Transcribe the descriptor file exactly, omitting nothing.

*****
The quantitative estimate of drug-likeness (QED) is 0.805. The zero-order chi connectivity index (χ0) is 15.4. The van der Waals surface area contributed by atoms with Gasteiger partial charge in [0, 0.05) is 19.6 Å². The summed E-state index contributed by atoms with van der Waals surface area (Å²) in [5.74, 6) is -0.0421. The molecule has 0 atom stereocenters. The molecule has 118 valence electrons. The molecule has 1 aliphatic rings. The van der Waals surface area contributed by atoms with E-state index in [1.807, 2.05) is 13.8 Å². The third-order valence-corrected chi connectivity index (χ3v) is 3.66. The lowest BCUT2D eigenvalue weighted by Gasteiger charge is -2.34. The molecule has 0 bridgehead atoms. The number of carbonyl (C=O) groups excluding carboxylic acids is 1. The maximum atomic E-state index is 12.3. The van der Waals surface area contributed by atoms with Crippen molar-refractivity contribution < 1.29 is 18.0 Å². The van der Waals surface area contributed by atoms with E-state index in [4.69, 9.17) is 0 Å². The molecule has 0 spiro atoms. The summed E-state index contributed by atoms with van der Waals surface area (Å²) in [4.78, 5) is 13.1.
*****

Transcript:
The quantitative estimate of drug-likeness (QED) is 0.805. The zero-order chi connectivity index (χ0) is 15.4. The van der Waals surface area contributed by atoms with Gasteiger partial charge in [0, 0.05) is 19.6 Å². The summed E-state index contributed by atoms with van der Waals surface area (Å²) in [5.74, 6) is -0.0421. The molecule has 0 atom stereocenters. The molecule has 118 valence electrons. The molecule has 1 aliphatic rings. The van der Waals surface area contributed by atoms with E-state index in [1.807, 2.05) is 13.8 Å². The third-order valence-corrected chi connectivity index (χ3v) is 3.66. The lowest BCUT2D eigenvalue weighted by Gasteiger charge is -2.34. The molecule has 0 bridgehead atoms. The number of carbonyl (C=O) groups excluding carboxylic acids is 1. The maximum atomic E-state index is 12.3. The van der Waals surface area contributed by atoms with Crippen molar-refractivity contribution < 1.29 is 18.0 Å². The van der Waals surface area contributed by atoms with E-state index in [4.69, 9.17) is 0 Å². The molecule has 0 spiro atoms. The summed E-state index contributed by atoms with van der Waals surface area (Å²) in [4.78, 5) is 13.1.